Philanthropist Nadya Abela established the Nadezda Foundation in her hometown of Tver in Russia in 2015 to provide disadvantaged children with much needed medical care and educational support. In 2019, a sister foundation was registered in the UK. In the first of our new philanthropy series, she speaks to Samantha Welsh about her motivations, the process of setting up a children’s charity and the challenges presented by the global pandemic
LUX: When did you first have the idea to set up your Nadezda charity fund in Russia and why? What prompted you to also to launch the foundation in UK?
Nadya Abela: When my youngest son was born here in London, I start realising more and more that being a parent is enormous responsibility and hard work. I felt lucky that my boys had good medical and educational infrastructure available for them here in UK. When I start comparing that to what was available back then for children in Tver, Russia, I realised there was a huge gap between the two.
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I flew home in the summer of 2015 and visited a few children’s hospitals, orphanages and educational centres for underprivileged children. Right there and then I decided to set up a foundation that would concentrate on children’s health and education issues in my hometown and other cities in Russia.
A few of my dear girlfriends (who are now on the committee at Nadezda Foundation) and I had been discussing similar issues here in United Kingdom for a long time and so we decided to set up the UK foundation in 2019, which also helps children who also find themselves in difficult life situations.
LUX: Is there anybody in the world of philanthropy and fund raising who inspired you?
Nadya Abela: Regular people, who give their time and money to support causes that are dear to their hearts or families, always inspire me.
LUX: What exactly does Nadezda Foundation do and how do you ensure you get optimum results?
Nadya Abela: Our foundations concentrate on children’s health and education. I believe those two factors are most important in creating positive future for them and for society in general.
LUX: How much of your time does it take?
Nadya Abela: Quite a lot, especially prior to important fundraising events.
LUX: Have you always been passionate about the welfare of underprivileged children and young people?
Nadya Abela: Ever since I started my modelling career at the age of 18, I always wanted to adopt a little boy or a girl, to take them away from life in orphanage and create a safe and healthy environment for them to live in. I have not done it yet, but hope that one day it will be possible. For now our charity foundation and I directly help lots of children, and we know that we change some of their lives for the better.
LUX: Do you think that the role of private philanthropy is becoming more important, with increasing limitations on government funding?
Nadya Abela: Absolutely. It is always very direct because it involves less bureaucracy.
LUX: What are the biggest obstacles and challenges you have faced?
Nadya Abela: In Russia at the beginning, it was difficult to get people and big companies on board with fundraising. People were skeptical, or too busy with their own problems. Now, five years later, the situation has changed completely. I have people calling me directly and asking how and where they can help, which is an achievement on its own.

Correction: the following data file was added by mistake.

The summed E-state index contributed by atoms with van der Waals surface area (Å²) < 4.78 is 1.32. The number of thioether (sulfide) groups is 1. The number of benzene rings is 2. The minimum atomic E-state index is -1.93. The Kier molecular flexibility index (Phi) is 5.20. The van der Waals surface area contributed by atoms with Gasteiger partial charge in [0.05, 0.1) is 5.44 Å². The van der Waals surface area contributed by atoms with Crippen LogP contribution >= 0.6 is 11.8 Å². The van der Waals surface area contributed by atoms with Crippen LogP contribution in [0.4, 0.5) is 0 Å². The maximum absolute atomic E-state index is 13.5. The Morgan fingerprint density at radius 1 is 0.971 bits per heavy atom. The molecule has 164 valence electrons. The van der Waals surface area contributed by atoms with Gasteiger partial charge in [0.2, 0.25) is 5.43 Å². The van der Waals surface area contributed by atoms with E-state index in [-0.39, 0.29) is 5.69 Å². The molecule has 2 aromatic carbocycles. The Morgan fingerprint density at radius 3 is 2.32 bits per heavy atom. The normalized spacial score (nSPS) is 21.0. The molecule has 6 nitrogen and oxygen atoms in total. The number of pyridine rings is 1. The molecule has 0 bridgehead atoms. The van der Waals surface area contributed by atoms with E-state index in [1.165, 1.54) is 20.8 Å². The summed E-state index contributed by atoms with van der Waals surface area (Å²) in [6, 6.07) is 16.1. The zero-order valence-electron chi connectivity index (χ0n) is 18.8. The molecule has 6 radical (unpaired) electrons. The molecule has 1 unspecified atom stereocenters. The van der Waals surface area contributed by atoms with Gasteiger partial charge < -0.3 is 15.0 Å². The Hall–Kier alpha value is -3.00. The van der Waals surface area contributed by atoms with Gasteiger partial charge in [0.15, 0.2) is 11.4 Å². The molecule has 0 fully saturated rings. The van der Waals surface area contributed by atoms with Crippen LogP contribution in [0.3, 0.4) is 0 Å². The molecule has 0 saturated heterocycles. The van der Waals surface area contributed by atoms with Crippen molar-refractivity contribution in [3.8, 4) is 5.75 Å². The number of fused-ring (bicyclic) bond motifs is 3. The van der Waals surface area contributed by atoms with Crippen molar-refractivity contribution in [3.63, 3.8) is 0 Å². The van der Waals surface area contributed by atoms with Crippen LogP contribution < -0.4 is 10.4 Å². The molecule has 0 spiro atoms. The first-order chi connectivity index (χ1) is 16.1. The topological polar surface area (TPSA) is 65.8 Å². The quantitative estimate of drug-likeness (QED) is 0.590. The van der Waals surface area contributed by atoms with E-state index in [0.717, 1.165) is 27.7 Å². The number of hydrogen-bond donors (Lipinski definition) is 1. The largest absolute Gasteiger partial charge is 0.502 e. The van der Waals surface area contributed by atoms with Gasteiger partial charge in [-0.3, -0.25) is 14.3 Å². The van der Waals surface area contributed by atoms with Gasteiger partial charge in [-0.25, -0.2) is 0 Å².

In UK, the hardest part was legally registering the foundation. It was a lengthy and costly affair, but now everything is fairly straight forward.
LUX: Is there anything that concerns you about the path ahead for your foundation?
Nadya Abela: With Covid and current restrictions it is nearly impossible to do any fundraising so our work and the help we can provide is very limited. It is absolutely devastating and takes us back to square one so many children are not getting help they so urgently need.
LUX: What are your proudest achievements?
Nadya Abela: Seeing my two sons want to help with my charity work and support other boys and girls who are currently living in difficult situations.
LUX: How will Covid-19 affect what you do?
Nadya Abela: Covid does not affect what I do. The ministers who make wrong decisions, kill economy and therefore, affect the wellbeing of whole nation and future of our children.
LUX: Do you enjoy running your foundation?
Nadya Abela: It keeps me grounded and yes, when we see how our work has changed children’s and their families’ lives, it does feel good.
LUX: Do you have specific examples of children or young people who have benefited?
Nadya Abela: There are lots of stories and projects from both of our foundations, which you can see on our websites. They all important, no matter how big or small so I wouldn’t want to single one out.
LUX: How would you encourage people to get more involved in supporting vulnerable children and young people?
Nadya Abela: You can go and visit schools and share your knowledge and experience. All children love to learn and they also love it when they feel that grown ups are interested in what they have to say. Find out what their biggest dream is, and help them to achieve it. We do not always have to raise lots of money to help change a child’s life.
LUX: What would you warn people about who are interested in setting up a charitable foundation?
Nadya Abela: Depending on the cause, it can be very emotional and take up lots of your time especially if it’s something you’re really passionate about, but it’s all worth it!
LUX: Have you any advice for LUX readers who might want to get involved in philanthropy?
Nadya Abela: Just do it and don’t look back!